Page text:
Walking out of your MSN graduation, diploma in hand, is like a solid gold ticket to… where? Imagining this moment goes hand-in-hand with learning what the next steps will look like in your nursing career. Once you start researching MSN workplaces, you’ll be pleasantly surprised about the wealth of options that are available. A Master of Science in Nursing (MSN), particularly one that focuses on population health, can help you land leadership roles in healthcare settings as diverse as the following list:
Given the years of hands-on experience you’ve tallied up to get here, you’re no stranger to the hospital environment. However, only with your MSN can work your way up to lucrative administrative jobs like Nurse Manager, Nurse Director, or even Head of Nursing at top hospitals. This is one of the more popular choices for RNs with their MSN degree. Depending on the amount of additional leadership responsibilities, average earnings can range between $60k and $200k annually. If you reside and work in Connecticut, you can feel confident that you’ll be well taken care of. This state ranks among the top 5 highest-paying states for health services managers, with an annual mean wage of over $129k.
If clinical research is more your speed than hands-on operations management, here’s some good news: Nursing Informatics Coordinators can earn on average, around $88k per year. (Though not specifically outlined by the BLS, the computer systems analyst role is comparable in terms of skillsets and job duties.) Nurses working in informatics are talented in applying the practice of research to the healthcare institution. They might facilitate the implementation of new technology, or play a strong part in developing organizational strategy. Other in-demand skills for the Informatics Coordinator role includes experience with electronic medical records (EMRs), and an MSN degree is usually required.
You can enhance your application for this job with additional training, such as the Informatics Nursing Certification (RNBC). The computer and information technology occupations, with a 13% predicted growth rate, or “faster than average”, between 2016-2026, nationwide. Partnered with healthcare sector growth, this occupational outlook in particular is very strong for MSN grads.
Leadership roles in private practice healthcare can also be rewarding. With an MSN degree, you can continue providing patient care in advanced clinical roles – and in a private practice specifically, help families grow, heal, and flourish throughout their lives. According to the BLS, demand for preventative care due to an aging population in the U.S. is one of the core reasons that advanced, clinical nursing roles are growing at a “much faster than average” rate of 31% between 2016 and 2026.
Schools & Universities
Passionate about teaching? Working in a school or university could be the job setting for you. Nurse Educators are in-demand as the healthcare field continues to expand at this rapid rate. Often including a combination of classroom work, clinical training, writing, and scholarly engagement, being a Nurse Educator is a well-rounded role that can be found everywhere from colleges to technical schools, to community-based healthcare education facilities, to home healthcare and long-term care facilities, and even, online learning programs. According to Indeed, Clinical Nurse Educators make more than $40 hourly, which equates to more than $89k annually.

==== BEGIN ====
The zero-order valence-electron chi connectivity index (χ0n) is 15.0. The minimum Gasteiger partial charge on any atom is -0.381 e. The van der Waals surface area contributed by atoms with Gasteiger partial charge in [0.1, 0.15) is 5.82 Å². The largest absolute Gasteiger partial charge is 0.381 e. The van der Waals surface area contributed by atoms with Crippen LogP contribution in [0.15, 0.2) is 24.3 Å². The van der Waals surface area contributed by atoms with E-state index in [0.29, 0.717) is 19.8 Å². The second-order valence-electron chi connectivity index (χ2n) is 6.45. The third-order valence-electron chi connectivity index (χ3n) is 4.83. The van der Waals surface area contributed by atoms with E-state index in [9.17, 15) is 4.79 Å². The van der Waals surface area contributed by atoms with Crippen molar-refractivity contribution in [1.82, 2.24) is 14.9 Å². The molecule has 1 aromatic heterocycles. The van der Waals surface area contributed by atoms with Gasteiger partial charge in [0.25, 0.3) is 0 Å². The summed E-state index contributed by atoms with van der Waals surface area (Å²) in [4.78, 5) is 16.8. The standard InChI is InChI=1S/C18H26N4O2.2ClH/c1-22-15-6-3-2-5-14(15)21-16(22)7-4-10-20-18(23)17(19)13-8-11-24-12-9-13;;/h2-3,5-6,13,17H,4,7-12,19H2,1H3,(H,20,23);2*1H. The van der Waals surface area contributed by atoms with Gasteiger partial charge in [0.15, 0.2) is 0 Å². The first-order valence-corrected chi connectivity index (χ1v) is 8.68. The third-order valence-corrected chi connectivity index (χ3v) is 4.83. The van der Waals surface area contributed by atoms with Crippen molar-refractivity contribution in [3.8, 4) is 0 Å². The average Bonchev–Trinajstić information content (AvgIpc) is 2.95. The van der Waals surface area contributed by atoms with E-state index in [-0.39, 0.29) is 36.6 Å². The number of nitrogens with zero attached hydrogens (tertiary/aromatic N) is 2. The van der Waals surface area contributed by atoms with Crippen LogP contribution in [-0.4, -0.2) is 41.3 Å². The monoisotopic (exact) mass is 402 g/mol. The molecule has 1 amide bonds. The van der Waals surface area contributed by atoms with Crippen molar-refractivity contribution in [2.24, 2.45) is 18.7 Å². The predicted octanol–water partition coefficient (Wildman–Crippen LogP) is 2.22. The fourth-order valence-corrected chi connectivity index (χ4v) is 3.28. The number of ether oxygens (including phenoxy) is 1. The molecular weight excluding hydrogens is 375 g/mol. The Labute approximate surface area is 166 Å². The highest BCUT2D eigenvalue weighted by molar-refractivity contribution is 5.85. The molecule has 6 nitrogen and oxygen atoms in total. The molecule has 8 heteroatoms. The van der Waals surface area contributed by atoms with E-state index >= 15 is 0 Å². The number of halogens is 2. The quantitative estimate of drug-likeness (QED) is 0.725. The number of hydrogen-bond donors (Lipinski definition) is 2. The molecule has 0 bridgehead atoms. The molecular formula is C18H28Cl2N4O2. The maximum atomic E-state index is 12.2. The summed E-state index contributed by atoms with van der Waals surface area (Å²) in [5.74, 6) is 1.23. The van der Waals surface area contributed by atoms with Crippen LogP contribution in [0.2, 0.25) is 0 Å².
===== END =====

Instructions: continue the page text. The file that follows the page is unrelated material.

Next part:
Government Lobbying/Insurance Consulting
This is one not-so-traditional setting where you’ll find nurses with their MSN degree. However, we’re not surprised! Often actually a government role, nurses who work in consulting are known as healthcare lobbyists. They have a strong public administration and policy background. Who better knows the ins and outs of treatment plans, medications, procedures, rehabilitation, and how this any of these will affect the patients’ bottom line financially and physically? A public health nurse with their MSN is a valuable asset to both law-makers in local and federal government, and to companies who design healthcare plans for clients.
Public health lobbyists might work for an organization in communications, research, and community outreach. Insurance companies may contract lobbyists for these skills. The same culture shift that nurses are seeing is being felt across all industries: that is, a shift from acute-care, such as illness and disease management, to wellness management and health promotion. Working as a public health lobbyist is also a good way to promote ethical responsibility in this field as a social justice advocate. Being a leader in this role helps promote equity at several roots of the public health problem: accessibility, transparency, and affordability of care.
Where can you work with a Master of Science in Nursing? Becoming eligible for any of these exciting career paths is just a degree away (only 20 months part-time at Goodwin College). A population health focused degree through Goodwin’s fully online MSN program could positively impact your eligibility for roles with a clinical nursing, public health, social justice, or advocacy focus.
Fast-forward to your dream job with your Master of Science in Nursing from Goodwin College! Get in touch with admissions today by calling 800-889-3282, or visit us online.
Goodwin University is a nonprofit institution of higher education and is accredited by the New England Commission of Higher Education (NECHE), formerly known as the New England Association of Schools and Colleges (NEASC). Goodwin University was founded in 1999, with the goal of serving a diverse student population with career-focused degree programs that lead to strong employment outcomes.